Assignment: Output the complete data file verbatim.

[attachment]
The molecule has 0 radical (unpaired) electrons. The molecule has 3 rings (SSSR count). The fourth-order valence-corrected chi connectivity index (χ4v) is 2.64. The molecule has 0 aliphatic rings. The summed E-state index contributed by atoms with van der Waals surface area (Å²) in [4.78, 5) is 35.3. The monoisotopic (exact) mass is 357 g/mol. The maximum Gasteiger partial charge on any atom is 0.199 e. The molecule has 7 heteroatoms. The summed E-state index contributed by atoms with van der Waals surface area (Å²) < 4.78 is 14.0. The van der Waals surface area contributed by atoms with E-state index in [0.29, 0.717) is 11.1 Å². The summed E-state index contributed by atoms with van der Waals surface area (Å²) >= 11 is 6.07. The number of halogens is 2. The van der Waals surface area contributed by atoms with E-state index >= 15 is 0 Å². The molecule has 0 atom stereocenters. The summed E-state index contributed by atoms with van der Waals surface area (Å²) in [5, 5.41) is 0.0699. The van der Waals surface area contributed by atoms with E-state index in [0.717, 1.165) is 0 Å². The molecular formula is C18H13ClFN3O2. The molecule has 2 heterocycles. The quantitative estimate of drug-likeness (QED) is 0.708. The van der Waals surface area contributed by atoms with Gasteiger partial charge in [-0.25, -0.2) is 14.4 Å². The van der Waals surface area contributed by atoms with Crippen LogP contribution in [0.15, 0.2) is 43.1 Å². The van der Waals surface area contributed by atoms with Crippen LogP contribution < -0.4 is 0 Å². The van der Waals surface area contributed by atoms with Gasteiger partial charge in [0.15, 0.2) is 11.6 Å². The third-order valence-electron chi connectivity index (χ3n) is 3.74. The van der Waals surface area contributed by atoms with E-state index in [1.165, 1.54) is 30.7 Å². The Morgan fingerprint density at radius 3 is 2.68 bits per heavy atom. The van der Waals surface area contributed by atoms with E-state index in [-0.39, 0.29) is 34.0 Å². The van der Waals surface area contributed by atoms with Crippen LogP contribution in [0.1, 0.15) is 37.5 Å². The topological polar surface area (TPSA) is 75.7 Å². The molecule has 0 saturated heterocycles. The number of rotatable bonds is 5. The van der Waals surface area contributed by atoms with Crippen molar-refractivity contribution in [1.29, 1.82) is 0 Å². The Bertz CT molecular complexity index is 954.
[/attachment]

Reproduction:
The molecule has 0 radical (unpaired) electrons. The molecule has 3 rings (SSSR count). The fourth-order valence-corrected chi connectivity index (χ4v) is 2.64. The molecule has 0 aliphatic rings. The summed E-state index contributed by atoms with van der Waals surface area (Å²) in [4.78, 5) is 35.3. The monoisotopic (exact) mass is 357 g/mol. The maximum Gasteiger partial charge on any atom is 0.199 e. The molecule has 7 heteroatoms. The summed E-state index contributed by atoms with van der Waals surface area (Å²) < 4.78 is 14.0. The van der Waals surface area contributed by atoms with E-state index in [0.29, 0.717) is 11.1 Å². The summed E-state index contributed by atoms with van der Waals surface area (Å²) >= 11 is 6.07. The number of halogens is 2. The van der Waals surface area contributed by atoms with E-state index >= 15 is 0 Å². The molecule has 0 atom stereocenters. The summed E-state index contributed by atoms with van der Waals surface area (Å²) in [5, 5.41) is 0.0699. The van der Waals surface area contributed by atoms with E-state index in [0.717, 1.165) is 0 Å². The molecular formula is C18H13ClFN3O2. The molecule has 2 heterocycles. The quantitative estimate of drug-likeness (QED) is 0.708. The van der Waals surface area contributed by atoms with Gasteiger partial charge in [-0.25, -0.2) is 14.4 Å². The van der Waals surface area contributed by atoms with Crippen LogP contribution in [0.15, 0.2) is 43.1 Å². The van der Waals surface area contributed by atoms with Crippen LogP contribution < -0.4 is 0 Å². The van der Waals surface area contributed by atoms with Gasteiger partial charge in [0.15, 0.2) is 11.6 Å². The third-order valence-electron chi connectivity index (χ3n) is 3.74. The van der Waals surface area contributed by atoms with E-state index in [1.165, 1.54) is 30.7 Å². The Morgan fingerprint density at radius 3 is 2.68 bits per heavy atom. The van der Waals surface area contributed by atoms with E-state index in [-0.39, 0.29) is 34.0 Å². The van der Waals surface area contributed by atoms with Crippen LogP contribution in [0.1, 0.15) is 37.5 Å². The topological polar surface area (TPSA) is 75.7 Å². The molecule has 0 saturated heterocycles. The number of rotatable bonds is 5. The van der Waals surface area contributed by atoms with Crippen molar-refractivity contribution in [1.29, 1.82) is 0 Å². The Bertz CT molecular complexity index is 954.